It was just a firehouse chat with the guys of Engine 54 in lower Manhattan. But President Barack Obama delivered a message he hopes will also hit home with every American in this week of national catharsis: “You’re always going to have a president and an administration who’s got your back.”
In the denouement to the daring raid that brought down Osama bin Laden, the president has in effect been reintroduced to the nation.
While taking care to strike the right tone — trying to savor the success of the dramatic covert operation without appearing to gloat — Obama has offered himself as a decisive leader willing to take bold risks.
He’s gotten a bump in the polls that isn’t likely to last. But Americans may well come away with altered perceptions of a president whose strongest personal qualities in past polls have run to squishier traits like being a good communicator and friendly.
“It sheds a new light on him,” says pollster Andrew Kohut, president of the Pew Research Center. “What happened here may improve impressions that he is a strong and forceful leader, and that’s the enduring potential benefit.”
Obama’s understated victory lap — not that he would ever call it that — continues on Friday in Kentucky, where he’ll meet privately at Fort Campbell with some of the participants in the assault on bin Laden’s Pakistani hideaway and in public with U.S. troops returning from Afghanistan.
The president has been careful to shower credit and praise for the successful raid on the U.S. military and the nation’s intelligence and counterterrorism apparatus, and to frame this as a time for Americans to set aside politics and conjure the unity that the nation felt after the terror attacks of Sept. 11, 2001.
But it is inescapable that he is not only a president. He also is a candidate for re-election. And the successful raid can only do him good politically.
Contrast the competing images of Obama at New York’s ground zero on Thursday, meeting with first responders and families of those lost in the terror attacks, with those from Greenville, S.C., where the first debate of GOP presidential contenders played out Thursday night. The event attracted a field of relative unknowns lacking in foreign policy experience.
For now, even Obama’s political opponents are willing to give him his due.
Former Massachusetts Gov. Mitt Romney, a GOP presidential hopeful who declined to participate in the South Carolina debate, gave no-strings-attached credit to the president, the military and the intelligence community earlier in the week, calling it “a great victory for lovers of freedom and justice everywhere.”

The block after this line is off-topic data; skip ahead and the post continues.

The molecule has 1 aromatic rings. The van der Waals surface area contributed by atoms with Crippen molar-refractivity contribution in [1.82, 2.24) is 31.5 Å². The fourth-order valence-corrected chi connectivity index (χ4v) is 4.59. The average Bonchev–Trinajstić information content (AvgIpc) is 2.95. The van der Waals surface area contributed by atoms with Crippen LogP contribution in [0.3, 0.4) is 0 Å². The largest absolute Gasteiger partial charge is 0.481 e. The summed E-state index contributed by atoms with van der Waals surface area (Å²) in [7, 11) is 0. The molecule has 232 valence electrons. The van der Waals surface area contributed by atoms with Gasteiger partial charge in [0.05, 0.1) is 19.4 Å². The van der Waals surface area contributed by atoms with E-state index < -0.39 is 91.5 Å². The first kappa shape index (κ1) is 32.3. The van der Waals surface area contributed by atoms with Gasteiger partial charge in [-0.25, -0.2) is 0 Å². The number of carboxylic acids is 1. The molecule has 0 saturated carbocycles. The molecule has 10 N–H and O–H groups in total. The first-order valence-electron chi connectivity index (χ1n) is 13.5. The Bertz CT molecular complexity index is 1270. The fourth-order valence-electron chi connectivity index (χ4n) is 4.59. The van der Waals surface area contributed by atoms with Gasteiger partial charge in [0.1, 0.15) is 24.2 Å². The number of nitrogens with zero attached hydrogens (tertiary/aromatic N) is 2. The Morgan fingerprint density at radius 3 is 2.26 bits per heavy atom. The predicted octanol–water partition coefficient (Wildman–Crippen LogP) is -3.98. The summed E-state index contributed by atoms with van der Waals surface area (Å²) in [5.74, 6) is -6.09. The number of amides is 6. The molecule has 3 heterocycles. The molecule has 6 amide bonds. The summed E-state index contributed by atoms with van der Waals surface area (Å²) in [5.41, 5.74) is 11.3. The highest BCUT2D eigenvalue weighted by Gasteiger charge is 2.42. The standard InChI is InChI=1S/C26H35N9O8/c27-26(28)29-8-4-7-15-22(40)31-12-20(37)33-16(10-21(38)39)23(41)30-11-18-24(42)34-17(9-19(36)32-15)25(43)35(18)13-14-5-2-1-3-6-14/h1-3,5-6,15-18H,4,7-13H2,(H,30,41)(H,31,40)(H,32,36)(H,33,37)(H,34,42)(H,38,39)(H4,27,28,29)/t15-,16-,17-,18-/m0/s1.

Former Vice President Dick Cheney, who has never shied from criticism of the Obama administration, also offered up credit to the president and his national security team. But he coupled it with a reminder that each president has built upon the work of his predecessor.
“We picked up on items that had been collected during the Clinton administration and worked those aggressively for eight years,” Cheney said in a TV interview after the raid. “We passed that on to the Obama administration. They picked it up and they’ve been working it.”
Fair or not, though, the credit for a blockbuster achievement like the demise of bin Laden goes to the sitting president.
With all that could have gone wrong, the risky mission could well have ended in unmitigated disaster. And, in that case, it would have been blame that was assigned to the sitting president.
Former President Jimmy Carter knows about that.
In 1980, Carter approved a plan to rescue the American hostages in Iran that ended in failure and left eight American servicemen dead. The botched mission was cited as one factor in Carter’s defeat when he ran for re-election.
In an interview with CNN, Carter recalled the failed rescue as a heartbreaking event and expressed hope that Obama would benefit from the successful hunt for bin Laden.
“I believe this has substantially enhanced his political standing — his reputation among people, particularly those that didn’t think he was a strong, competent person who could carry out a mission successfully,” the former president said.
Carter’s comments hinted at the president’s political vulnerability on questions of leadership.
In a January survey by Pew, Obama got his highest marks for personal traits such as good communicator (75 percent), warm and friendly (70 percent), and “stands up for what he believes in” (77 percent). By contrast, 54 percent of those surveyed saw him as “able to get things done” and 53 percent viewed him as a “strong leader.”
Polls also show that Obama’s personal approval ratings have suffered amid public impatience with the ongoing wars and dissatisfaction with the state of the economy.
Just a day before the bin Laden raid, Obama joked that his dismal poll numbers gave him “a really great self-help tool” for overcoming arrogance.
Early in his presidency, George W. Bush found his voice in the rubble of the twin towers at the World Trade Center, when he spoke to workers there through a bullhorn just days after the attacks and told them: “I can hear you! The rest of the world hears you! And the people — the people who knocked these buildings down will hear all of us soon!”
Bush’s approval ratings soared after 9/11. But as time passed, and the nation became bogged down in two unpopular wars, that support evaporated.
Well into his presidency, Obama is being re-evaluated in light of the bin Laden raid and his measured handling of what his spokesman calls “this significant and cathartic moment” for the nation.
The president talks of demonstrating to the world “who we are” by the way the U.S. has managed the raid and its aftermath.
Privately, Obama has to hope that people will come away with a better sense of who he is, too.
Nancy Benac has covered government and politics in Washington for more than 25 years.
Copyright © 2011 The Associated Press